How does the ILP program work?
How does the ILP program work?
Language fluency. In each pre-school/Kindergarten program, enrollment is limited six groups of six children. Each group is taught separately by each of 3-6 native-speaking English teachers. Children love their English classes and their teachers. Each child spends three hours each day during their regular pre-school schedule, participating in activities in English. During this time they rotate to each of six different contexts taught by different teachers. Teachers do not teach translation or grammar rules. Teachers maintain a learning environment similar to that of a birthday party children will play games or video games with one of my csgo boosting guides and using the cs go best mouse for playing it, sing songs, hear and act out stories, or participate in creative expression in each of the teaching areas. The teaching areas focus on what the children are familiar with from home. A child may make a cake in the kitchen, assemble a doll house in shop, do tumbling in the gym, act out "the three little pigs" in drama and make a clay elephant in art all while speaking English. No previous English experience is necessary. Children who speak fairly well participate alongside those who are just beginning. The social environment created by exciting activities, loving teachers, and a peer group is ideal for learning language.
Assessment. Each teacher is responsible for recording the daily progress of a group of 5-6 children. Parents are invited to arrange for a meeting with the teacher and their child once every month. In the comfortable atmosphere of their own home, the child will sing songs they have learned, play games, listen to pre-and post-assessment work on audio tapes, and talk with their teacher about art projects they have completed, so parents can see the success their child is having. Children perform remarkably when they share a loving relationship with their teachers, know that their teachers care about them, and sense their parents' love and support for their progress.
At the end of each term, teachers and children will produce a show or performance to which all of the parents will be invited. Children sing songs in groups, act out short skits, perform creative dances, or play roles in a 30-60 minute mini-play. Each performance is original and adapted to the children's specific skills and abilities. The performances are a great way for the parents, the teachers, and the children to see the results of their hard work.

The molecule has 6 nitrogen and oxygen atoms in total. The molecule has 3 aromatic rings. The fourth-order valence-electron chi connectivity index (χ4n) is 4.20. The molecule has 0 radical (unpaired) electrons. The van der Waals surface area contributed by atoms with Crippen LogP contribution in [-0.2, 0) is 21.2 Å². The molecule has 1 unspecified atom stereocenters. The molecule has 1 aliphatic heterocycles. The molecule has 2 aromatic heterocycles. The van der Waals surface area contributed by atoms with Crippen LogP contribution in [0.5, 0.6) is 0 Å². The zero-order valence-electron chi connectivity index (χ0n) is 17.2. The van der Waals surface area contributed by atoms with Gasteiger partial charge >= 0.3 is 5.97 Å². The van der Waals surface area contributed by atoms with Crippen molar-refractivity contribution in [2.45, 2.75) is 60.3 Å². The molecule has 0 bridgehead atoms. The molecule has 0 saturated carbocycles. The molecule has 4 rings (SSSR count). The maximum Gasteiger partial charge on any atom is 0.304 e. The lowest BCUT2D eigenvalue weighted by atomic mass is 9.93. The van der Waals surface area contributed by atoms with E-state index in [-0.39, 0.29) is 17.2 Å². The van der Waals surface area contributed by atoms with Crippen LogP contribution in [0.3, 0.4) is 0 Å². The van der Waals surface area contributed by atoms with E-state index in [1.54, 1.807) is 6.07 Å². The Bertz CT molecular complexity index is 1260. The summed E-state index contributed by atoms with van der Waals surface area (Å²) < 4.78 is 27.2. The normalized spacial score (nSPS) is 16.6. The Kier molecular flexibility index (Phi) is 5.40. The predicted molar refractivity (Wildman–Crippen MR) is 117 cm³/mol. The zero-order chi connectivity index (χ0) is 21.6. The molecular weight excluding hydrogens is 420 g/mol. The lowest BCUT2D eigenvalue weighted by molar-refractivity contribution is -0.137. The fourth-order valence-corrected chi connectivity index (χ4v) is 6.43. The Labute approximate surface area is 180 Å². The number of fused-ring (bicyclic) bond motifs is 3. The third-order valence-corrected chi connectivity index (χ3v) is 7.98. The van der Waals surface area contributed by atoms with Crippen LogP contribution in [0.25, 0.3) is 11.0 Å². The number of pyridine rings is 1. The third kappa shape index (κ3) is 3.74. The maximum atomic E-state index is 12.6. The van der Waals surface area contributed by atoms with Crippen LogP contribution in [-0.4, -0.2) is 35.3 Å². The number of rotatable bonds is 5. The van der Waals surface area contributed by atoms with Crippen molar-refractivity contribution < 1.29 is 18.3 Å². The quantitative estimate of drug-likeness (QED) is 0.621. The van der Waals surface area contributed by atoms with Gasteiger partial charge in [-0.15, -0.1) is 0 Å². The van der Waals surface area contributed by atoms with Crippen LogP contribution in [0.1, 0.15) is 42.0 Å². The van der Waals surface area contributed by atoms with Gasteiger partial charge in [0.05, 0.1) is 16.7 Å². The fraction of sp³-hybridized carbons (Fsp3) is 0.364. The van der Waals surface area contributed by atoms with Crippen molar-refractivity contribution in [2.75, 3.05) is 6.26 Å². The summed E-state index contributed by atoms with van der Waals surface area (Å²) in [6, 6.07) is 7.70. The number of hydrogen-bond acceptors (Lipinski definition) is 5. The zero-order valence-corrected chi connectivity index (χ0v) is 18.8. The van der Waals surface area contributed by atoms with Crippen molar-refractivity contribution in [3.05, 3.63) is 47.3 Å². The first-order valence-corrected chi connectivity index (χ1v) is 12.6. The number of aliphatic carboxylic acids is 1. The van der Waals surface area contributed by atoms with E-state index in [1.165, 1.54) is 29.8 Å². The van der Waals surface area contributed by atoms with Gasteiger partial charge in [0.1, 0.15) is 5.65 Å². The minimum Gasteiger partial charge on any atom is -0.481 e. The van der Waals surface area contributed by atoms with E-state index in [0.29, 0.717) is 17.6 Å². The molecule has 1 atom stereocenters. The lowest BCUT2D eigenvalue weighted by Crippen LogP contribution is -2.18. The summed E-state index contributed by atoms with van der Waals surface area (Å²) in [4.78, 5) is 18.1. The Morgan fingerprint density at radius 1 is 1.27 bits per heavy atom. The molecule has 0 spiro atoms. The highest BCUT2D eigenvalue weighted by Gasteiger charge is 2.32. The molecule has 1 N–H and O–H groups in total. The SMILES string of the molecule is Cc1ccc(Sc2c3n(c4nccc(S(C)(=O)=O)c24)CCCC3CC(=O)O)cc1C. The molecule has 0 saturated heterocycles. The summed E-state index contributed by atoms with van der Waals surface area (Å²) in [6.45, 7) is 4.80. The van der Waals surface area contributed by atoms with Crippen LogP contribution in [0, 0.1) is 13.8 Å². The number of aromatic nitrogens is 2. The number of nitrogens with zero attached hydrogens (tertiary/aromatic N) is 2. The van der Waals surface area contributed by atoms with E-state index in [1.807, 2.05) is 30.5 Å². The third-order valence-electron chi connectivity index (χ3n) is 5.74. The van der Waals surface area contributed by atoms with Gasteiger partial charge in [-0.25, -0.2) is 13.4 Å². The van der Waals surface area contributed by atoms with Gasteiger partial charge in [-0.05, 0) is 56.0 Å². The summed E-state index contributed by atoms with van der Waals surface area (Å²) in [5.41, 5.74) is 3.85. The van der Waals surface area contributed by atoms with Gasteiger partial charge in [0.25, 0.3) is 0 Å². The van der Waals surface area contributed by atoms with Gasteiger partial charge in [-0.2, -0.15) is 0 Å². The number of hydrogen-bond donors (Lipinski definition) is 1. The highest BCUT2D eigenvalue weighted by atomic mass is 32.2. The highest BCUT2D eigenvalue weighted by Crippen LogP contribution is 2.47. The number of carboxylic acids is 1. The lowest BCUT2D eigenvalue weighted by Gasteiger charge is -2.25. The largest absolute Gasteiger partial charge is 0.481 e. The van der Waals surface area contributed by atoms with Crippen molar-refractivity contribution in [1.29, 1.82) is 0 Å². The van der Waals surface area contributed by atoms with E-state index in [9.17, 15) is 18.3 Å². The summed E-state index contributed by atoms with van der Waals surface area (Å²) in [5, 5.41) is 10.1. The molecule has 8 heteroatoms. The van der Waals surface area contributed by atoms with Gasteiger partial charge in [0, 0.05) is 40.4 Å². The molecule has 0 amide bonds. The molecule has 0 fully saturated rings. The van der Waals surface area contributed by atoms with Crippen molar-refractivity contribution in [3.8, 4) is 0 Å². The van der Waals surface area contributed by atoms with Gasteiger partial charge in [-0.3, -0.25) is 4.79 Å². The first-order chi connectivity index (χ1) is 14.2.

The research of ILP and Dr. Trevor McKee, professor of Human Development at Brigham Young University, and the experience of the program has shown that after 500 hours (2-3 five-month terms) of participation in a Duolingual Education program, children become functionally fluent. In tests given to students of the ILP Duolingual Education program, children were evaluated as having English language ability comparable to their American grade-level peers minus one year.
Literacy. Learning to read and write is essential for the children to maintain fluency in the English language. After spending a year in the kindergarten program, children spend 10 hours each week in the ILP English literacy program to learn reading and writing skills. Children learn character and word recognition skills that will help them to learn to read without struggling to understand what they read. As in the kindergarten, children learn in an environment of love and excitement. Children gain confidence in their abilities and think of themselves as English speakers when they read their first English book by themselves and write their own stories in English.
Peer-level competency. ILP has developed a follow-up program for schools and educational centers that enroll children who have mastered basic English speaking, reading, and writing in the ILP kindergarten program. Using textbooks, computer programs, and teaching resources from American public schools, children learn to speak, read, and write in English about topics in core school subjects: language, science, math, social studies. Children achieve the level of English fluency equivalent to children in America their own age. They also learn to use resource materials in English, and have practice interpreting and translating. The follow-up program does not focus on cognitive, but linguistic development, and is therefore, not a substitute, but a supplement for the schooling that children normally receive. A 6-hour per week schedule allows enough time for children to maintain their fluency in speaking, comprehension, reading, and writing, but does not subtract from the children's normal public school schedule.
Bilingual curriculum. After completing 5 years in the follow-up program, the child is ready to learn new content with equal competency in either of two languages. For children who have been through the ILP program, this level of competency is typically reached at age 12.
Who are the teachers?
ILP teachers represent the best of American ideals and values. The people we select to participate in ILP teaching service projects are completely dedicated to the service they render. We choose only those teachers who have demonstrated their responsibility in a personal interview, and who have been recommended by their teachers, employers, and ecclesiastical leaders as qualified and responsible. Only those people who are sincerely interested in helping others selected to volunteer as an ILP teacher.
Each teacher undergoes intensive hands-on training, and meets specified skill requirements as part of the ILP certification program. Those who successfully complete the certification process are awarded an authorized certificate verifying their completion.
Teachers conduct themselves in a way that is respectful of the culture and customs of the local people. Our teachers are sincerely interested in providing a meaningful education for children in the community.